Stephan Pyles and his Tamale Tarts Throughout Time

pylesby Steven Doyle

Years ago, I will not admit how many, I read a book that contained recipes from several local chefs including Richard Chamberlain of his eponymous steakhouse in Addison, and Steven Pyles of the then wildly popular Routh Street Cafe. Both were young sprites with many years of success ahead of them. The book was called Great Chefs, Great Cities of the Southwest. I was enamoured.

I grew to know both these chefs rather well but our first topic of conversation for both was this television series and the book that accompanied. I have visual proof below of Pyles’ episode.

I grew to master the recipe for bread pudding that chef Chamberlain offered, but it was Pyles recipe that was a quagmire. It was his first incarnation of the crab tamale tart that was made with a tamale masa crust, a roasted garlic custard crowned with Gulf crabmeat. I attempted this recipe many times, with each its own unique fail. Chef Pyles has since agreed to assist me with the recipe, but I have been too timid to agree on a time.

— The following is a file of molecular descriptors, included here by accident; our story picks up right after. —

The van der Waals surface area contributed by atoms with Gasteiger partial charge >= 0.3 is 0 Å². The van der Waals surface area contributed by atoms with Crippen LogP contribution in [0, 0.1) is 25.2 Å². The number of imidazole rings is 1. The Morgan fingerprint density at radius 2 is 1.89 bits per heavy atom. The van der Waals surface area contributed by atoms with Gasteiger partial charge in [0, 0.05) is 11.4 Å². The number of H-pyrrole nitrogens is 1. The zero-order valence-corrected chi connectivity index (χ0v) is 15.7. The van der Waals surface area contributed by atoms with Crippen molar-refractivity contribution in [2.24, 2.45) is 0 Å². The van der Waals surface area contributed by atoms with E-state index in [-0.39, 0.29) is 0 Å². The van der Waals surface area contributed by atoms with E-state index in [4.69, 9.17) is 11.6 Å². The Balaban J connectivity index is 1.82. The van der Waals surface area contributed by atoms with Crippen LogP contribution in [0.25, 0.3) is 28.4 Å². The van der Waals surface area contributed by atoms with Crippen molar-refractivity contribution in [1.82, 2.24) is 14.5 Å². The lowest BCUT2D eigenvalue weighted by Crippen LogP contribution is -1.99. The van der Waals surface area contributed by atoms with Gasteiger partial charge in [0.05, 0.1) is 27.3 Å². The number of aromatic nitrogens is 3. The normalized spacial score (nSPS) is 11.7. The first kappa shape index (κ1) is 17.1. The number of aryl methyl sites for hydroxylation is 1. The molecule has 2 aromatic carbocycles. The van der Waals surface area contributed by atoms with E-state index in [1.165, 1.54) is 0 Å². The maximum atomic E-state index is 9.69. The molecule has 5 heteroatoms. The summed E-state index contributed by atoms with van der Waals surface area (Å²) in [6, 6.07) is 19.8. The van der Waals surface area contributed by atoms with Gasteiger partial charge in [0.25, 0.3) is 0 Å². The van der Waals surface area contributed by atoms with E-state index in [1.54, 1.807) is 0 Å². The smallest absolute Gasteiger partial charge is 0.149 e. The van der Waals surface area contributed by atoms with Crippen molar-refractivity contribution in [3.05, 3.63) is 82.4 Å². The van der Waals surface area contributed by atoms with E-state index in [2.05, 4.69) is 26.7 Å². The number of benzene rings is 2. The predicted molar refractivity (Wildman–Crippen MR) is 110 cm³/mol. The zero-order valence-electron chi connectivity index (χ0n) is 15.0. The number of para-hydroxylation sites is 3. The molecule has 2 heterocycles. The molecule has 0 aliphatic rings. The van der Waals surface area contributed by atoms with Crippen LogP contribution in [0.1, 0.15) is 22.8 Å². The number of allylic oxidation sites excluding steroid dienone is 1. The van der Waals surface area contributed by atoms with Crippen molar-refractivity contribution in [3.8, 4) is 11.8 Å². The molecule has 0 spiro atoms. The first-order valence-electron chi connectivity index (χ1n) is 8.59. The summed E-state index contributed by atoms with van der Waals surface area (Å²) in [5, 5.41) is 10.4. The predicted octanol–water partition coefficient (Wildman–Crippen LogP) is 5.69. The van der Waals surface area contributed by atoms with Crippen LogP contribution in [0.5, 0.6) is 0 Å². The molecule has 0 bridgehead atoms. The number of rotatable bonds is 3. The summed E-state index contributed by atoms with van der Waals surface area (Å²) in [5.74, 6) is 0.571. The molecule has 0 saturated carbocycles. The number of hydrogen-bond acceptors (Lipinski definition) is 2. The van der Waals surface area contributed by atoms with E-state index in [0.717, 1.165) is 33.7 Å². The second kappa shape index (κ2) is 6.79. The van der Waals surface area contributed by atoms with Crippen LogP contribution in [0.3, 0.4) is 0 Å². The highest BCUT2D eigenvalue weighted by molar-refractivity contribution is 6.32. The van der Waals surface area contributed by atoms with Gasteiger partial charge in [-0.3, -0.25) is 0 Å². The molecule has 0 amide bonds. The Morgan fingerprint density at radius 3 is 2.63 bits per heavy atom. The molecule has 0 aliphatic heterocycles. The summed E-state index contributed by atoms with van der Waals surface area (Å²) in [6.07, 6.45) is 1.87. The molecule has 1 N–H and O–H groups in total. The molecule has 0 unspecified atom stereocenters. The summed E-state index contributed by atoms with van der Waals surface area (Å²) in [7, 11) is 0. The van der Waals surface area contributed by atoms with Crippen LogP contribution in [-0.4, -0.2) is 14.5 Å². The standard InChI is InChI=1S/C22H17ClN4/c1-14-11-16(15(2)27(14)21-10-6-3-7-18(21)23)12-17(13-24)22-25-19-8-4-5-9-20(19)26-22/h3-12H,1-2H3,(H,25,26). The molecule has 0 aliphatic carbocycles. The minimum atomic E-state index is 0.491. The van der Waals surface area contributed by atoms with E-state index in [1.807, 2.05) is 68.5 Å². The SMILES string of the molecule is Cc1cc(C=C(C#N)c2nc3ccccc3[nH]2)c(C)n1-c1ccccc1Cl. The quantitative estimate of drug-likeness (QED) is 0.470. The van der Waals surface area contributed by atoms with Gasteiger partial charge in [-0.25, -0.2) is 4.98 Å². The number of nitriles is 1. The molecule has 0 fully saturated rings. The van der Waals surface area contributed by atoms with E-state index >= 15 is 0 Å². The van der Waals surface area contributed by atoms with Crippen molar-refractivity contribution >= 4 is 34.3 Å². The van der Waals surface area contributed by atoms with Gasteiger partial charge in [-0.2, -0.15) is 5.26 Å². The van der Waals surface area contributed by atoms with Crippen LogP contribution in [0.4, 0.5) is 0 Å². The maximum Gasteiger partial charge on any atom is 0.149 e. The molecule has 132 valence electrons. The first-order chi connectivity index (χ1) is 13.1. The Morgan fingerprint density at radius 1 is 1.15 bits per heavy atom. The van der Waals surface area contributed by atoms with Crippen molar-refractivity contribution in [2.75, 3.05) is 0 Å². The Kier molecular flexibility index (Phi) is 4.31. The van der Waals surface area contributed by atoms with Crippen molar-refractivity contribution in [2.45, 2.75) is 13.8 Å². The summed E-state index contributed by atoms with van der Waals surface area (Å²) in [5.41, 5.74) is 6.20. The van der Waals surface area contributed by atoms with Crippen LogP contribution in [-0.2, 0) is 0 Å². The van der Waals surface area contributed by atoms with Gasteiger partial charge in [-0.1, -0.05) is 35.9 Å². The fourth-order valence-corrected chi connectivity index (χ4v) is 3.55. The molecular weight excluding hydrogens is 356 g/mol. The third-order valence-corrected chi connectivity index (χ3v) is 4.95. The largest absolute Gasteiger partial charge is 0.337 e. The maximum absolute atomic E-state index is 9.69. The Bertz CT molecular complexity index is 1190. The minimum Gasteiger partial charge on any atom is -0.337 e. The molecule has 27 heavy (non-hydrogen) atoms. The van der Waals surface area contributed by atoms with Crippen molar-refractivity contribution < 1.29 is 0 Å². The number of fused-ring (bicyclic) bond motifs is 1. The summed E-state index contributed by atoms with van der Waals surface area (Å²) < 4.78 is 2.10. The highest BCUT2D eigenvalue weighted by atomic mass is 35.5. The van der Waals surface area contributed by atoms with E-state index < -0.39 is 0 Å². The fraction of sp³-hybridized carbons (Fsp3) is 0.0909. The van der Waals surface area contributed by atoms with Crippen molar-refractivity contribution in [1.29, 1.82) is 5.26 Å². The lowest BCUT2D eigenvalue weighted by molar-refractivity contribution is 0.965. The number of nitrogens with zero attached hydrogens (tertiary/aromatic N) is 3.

lobster tamale pie.jpgTamale Tart 2.0 đź“· Joey Stewart

tamale tart1.jpgTamale Tart 1.0

Today chef Pyles owns the very lux restaurant Flora Street, which in my mind will be the very first Michelin starred restaurant in Dallas. Imagine that. It is at Flora that the chef has created the Tamale Tart 2.0. I haven’t mastered 1.0 now I get this curveball. And I certainly was not finished tasting 1.0 by any stretch.

The new Tamale Tart is marvelous. This savory starter is made with a sweet corn custard perched on a liquid tamale guajillo chile-flavored nixtamal, micro greens and edible flora, topped with butter-poached Maine lobster, black garlic purée, pickled corn, and paddlefish caviar, and the crystal glass is rimmed with ancho powder and more of the caviar with a lemon puree. It is masterful in its brilliance.

Damn you chef Pyles for all the love you show our city.

Leave a comment

Filed under Crave, Steven Doyle

Leave a Reply